March 16 (Bloomberg) -- Credit Suisse Group Inc. equity strategists joined JPMorgan Chase & Co. in switching to a forecast for European earnings growth this year.
A team led by Andrew Garthwaite at the Swiss bank increased its estimate for 2012 profit growth to 1 percent today. The brokerage had predicted a contraction of 5 percent. JPMorgan’s Mislav Matejka changed his prediction on March 12 to 5 percent earnings growth from a previous forecast of stagnation. Analysts’ earnings revisions in the region have turned positive, meaning upgrades outnumber downgrades, for the first time in almost a year, according to Citigroup Inc. data.
Improved earnings would give bulls more room to argue that stocks will extend gains. Valuations have climbed at the fastest pace since 2009 even though several European nations have entered a recession. The Stoxx Europe 600 Index has risen 11 percent this year as the European Central Bank lent $1.3 trillion to banks to keep credit markets open.
“Investors want to see a more fundamentally driven rally, rather than a low-quality technical rebound, and confirmation through the earnings revisions turning positive may drive the next leg,” Matejka, a London-based strategist at JPMorgan, said in a phone interview today. “We think earnings revisions bottoming out will allow investors to participate with more confidence.”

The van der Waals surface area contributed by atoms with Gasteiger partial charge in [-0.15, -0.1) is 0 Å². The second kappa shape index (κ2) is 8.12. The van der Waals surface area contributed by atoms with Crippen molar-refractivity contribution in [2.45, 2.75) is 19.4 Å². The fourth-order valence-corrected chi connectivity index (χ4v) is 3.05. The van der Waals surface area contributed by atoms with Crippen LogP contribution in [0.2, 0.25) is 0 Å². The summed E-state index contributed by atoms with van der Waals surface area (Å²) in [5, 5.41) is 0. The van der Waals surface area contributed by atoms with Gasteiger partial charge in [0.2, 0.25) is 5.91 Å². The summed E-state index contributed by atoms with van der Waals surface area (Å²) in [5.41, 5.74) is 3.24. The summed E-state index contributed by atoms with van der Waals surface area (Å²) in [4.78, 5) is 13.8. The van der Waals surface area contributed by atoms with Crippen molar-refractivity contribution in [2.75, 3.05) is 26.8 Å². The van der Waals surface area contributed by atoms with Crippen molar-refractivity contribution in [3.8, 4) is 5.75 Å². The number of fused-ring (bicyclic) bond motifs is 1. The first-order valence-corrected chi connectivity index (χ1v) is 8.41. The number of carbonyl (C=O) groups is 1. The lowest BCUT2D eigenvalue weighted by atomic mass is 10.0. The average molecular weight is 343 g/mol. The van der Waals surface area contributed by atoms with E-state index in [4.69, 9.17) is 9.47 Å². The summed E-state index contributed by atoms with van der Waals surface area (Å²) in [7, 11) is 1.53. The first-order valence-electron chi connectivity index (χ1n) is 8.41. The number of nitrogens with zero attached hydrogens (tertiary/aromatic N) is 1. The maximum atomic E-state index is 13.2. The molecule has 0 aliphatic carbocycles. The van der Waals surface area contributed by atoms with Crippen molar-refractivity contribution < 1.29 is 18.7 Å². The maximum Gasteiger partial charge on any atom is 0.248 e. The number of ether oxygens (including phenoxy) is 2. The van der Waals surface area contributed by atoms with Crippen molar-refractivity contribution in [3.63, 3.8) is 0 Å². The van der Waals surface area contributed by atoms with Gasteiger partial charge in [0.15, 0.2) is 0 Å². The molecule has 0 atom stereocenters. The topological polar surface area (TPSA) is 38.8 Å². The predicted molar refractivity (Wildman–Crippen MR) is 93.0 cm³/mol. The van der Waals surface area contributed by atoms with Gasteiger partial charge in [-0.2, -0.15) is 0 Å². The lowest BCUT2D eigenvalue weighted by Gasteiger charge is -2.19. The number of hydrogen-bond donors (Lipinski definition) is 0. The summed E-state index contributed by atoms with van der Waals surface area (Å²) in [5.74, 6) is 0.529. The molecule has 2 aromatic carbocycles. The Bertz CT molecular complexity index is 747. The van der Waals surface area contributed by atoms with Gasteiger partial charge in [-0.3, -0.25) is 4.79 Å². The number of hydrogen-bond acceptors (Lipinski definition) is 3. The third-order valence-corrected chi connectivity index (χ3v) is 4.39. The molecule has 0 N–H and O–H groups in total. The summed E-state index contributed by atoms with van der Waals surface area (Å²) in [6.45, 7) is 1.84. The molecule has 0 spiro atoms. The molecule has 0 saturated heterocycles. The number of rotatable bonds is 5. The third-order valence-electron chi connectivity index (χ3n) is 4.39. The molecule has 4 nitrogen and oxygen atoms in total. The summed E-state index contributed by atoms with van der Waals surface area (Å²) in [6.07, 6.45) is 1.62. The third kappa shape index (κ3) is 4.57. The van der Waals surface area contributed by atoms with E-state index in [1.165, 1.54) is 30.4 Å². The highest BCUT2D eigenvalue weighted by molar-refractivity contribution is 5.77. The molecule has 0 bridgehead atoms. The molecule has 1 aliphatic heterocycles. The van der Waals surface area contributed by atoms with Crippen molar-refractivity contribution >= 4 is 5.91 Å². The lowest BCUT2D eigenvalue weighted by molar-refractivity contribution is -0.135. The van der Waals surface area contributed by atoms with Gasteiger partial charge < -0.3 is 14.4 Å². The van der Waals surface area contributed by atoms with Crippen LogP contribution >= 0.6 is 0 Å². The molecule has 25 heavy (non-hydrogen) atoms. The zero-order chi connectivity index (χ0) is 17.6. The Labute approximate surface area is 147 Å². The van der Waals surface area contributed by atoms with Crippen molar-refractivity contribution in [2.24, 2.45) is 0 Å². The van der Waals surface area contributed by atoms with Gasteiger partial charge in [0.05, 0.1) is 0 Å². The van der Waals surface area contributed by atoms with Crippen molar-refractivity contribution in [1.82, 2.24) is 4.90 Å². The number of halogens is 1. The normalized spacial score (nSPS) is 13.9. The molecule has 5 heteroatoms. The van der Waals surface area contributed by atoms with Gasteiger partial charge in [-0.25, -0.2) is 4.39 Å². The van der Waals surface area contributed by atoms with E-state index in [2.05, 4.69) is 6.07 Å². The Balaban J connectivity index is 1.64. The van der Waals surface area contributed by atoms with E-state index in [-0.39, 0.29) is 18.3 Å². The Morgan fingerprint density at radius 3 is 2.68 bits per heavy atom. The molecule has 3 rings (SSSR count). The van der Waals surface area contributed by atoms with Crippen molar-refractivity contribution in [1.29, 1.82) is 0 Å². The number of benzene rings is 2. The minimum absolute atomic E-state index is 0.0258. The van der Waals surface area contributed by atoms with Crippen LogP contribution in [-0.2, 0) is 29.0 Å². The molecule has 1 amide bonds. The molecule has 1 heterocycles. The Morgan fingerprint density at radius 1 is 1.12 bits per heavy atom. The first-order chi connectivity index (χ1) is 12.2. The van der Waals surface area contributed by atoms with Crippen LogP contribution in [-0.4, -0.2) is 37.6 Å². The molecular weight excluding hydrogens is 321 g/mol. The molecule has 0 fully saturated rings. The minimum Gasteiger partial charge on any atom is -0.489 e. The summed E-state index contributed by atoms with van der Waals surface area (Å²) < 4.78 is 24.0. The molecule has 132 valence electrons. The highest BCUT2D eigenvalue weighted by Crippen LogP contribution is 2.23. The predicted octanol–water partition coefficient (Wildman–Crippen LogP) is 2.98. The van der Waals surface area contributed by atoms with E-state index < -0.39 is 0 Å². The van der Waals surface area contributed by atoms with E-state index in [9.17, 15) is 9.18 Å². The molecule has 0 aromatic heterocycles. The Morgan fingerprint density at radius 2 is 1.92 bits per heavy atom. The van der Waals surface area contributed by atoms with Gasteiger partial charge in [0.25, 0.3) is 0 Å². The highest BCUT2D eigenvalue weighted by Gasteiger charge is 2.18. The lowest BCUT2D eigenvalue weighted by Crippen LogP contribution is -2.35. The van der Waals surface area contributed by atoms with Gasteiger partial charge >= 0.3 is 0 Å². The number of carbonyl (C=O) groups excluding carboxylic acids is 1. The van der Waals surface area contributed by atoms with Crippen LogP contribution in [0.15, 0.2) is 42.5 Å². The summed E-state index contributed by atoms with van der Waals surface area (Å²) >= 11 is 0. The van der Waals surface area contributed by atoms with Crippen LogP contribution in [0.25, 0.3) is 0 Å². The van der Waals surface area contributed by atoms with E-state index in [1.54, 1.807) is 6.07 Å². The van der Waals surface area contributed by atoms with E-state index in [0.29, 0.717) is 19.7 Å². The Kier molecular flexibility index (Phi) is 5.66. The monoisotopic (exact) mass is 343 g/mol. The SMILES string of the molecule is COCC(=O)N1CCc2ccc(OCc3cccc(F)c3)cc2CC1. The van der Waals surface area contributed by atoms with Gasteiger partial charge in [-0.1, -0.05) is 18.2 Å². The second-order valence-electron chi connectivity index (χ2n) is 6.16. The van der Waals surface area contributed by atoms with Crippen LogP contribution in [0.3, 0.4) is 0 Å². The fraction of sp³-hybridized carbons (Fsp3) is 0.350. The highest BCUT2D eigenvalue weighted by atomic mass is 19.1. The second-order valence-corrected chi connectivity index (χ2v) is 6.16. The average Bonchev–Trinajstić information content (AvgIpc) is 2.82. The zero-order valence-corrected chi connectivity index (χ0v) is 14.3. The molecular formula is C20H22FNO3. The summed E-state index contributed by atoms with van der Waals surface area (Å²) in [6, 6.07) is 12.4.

Positive Earnings Revisions
Data from Citigroup on Feb. 17 showed that positive revisions in analysts’ European earnings projections outnumbered negative changes on a weekly basis for the first time since May 2011 after economic reports in the U.S. exceeded estimates. Negative annual profit revisions on Stoxx 600 companies outnumbered upgrades by 7 percent last week, according to data from JPMorgan, their smallest majority since March 2011.
“If this trend is sustained, it will help support stock markets,” Citigroup strategists led by Robert Buckland wrote in a report on March 12.
The Stoxx 600 is trading at 11.34 times the estimated profits of its members, according to data compiled by Bloomberg, compared with 9.1 times in September. The jump in the ratio is the steepest for any six-month period since October 2009, the data show.
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